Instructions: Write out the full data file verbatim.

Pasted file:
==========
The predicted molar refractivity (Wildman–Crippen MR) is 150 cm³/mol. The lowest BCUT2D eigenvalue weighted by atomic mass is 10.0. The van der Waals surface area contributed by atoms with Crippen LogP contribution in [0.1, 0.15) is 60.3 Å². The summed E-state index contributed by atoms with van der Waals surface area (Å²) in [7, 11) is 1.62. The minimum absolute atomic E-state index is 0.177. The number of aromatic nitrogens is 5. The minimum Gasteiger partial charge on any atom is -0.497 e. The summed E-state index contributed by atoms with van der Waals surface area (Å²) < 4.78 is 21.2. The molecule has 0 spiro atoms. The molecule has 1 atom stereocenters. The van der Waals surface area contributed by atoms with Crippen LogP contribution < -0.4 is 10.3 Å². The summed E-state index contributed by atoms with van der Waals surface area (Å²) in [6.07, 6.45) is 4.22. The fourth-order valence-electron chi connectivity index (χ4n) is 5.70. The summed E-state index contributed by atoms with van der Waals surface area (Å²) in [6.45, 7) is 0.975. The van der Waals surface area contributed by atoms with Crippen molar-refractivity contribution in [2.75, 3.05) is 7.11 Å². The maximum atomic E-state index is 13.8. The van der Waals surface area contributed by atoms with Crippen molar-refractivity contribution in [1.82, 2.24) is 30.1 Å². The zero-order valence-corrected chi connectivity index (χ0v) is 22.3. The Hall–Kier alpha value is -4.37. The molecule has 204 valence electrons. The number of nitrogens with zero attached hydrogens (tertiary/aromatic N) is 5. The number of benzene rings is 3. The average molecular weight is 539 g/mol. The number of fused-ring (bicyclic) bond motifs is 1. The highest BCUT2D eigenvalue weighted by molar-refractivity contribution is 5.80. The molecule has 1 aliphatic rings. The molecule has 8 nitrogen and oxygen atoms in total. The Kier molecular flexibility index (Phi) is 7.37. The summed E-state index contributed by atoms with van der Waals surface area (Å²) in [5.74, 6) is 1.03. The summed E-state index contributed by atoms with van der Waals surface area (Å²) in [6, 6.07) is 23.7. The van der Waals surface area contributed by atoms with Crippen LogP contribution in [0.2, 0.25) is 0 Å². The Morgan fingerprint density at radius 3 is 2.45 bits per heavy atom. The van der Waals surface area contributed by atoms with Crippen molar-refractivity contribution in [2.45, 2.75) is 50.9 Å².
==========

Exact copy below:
The predicted molar refractivity (Wildman–Crippen MR) is 150 cm³/mol. The lowest BCUT2D eigenvalue weighted by atomic mass is 10.0. The van der Waals surface area contributed by atoms with Crippen LogP contribution in [0.1, 0.15) is 60.3 Å². The summed E-state index contributed by atoms with van der Waals surface area (Å²) in [7, 11) is 1.62. The minimum absolute atomic E-state index is 0.177. The number of aromatic nitrogens is 5. The minimum Gasteiger partial charge on any atom is -0.497 e. The summed E-state index contributed by atoms with van der Waals surface area (Å²) < 4.78 is 21.2. The molecule has 0 spiro atoms. The molecule has 1 atom stereocenters. The van der Waals surface area contributed by atoms with Crippen LogP contribution < -0.4 is 10.3 Å². The summed E-state index contributed by atoms with van der Waals surface area (Å²) in [6.07, 6.45) is 4.22. The fourth-order valence-electron chi connectivity index (χ4n) is 5.70. The summed E-state index contributed by atoms with van der Waals surface area (Å²) in [6.45, 7) is 0.975. The van der Waals surface area contributed by atoms with Crippen molar-refractivity contribution in [2.75, 3.05) is 7.11 Å². The maximum atomic E-state index is 13.8. The van der Waals surface area contributed by atoms with Crippen molar-refractivity contribution in [1.82, 2.24) is 30.1 Å². The zero-order valence-corrected chi connectivity index (χ0v) is 22.3. The Hall–Kier alpha value is -4.37. The molecule has 204 valence electrons. The number of nitrogens with zero attached hydrogens (tertiary/aromatic N) is 5. The number of benzene rings is 3. The average molecular weight is 539 g/mol. The number of fused-ring (bicyclic) bond motifs is 1. The highest BCUT2D eigenvalue weighted by molar-refractivity contribution is 5.80. The molecule has 1 aliphatic rings. The molecule has 8 nitrogen and oxygen atoms in total. The Kier molecular flexibility index (Phi) is 7.37. The summed E-state index contributed by atoms with van der Waals surface area (Å²) in [5.74, 6) is 1.03. The summed E-state index contributed by atoms with van der Waals surface area (Å²) in [6, 6.07) is 23.7. The van der Waals surface area contributed by atoms with Crippen LogP contribution in [0.2, 0.25) is 0 Å². The Morgan fingerprint density at radius 3 is 2.45 bits per heavy atom. The van der Waals surface area contributed by atoms with Crippen molar-refractivity contribution in [2.45, 2.75) is 50.9 Å².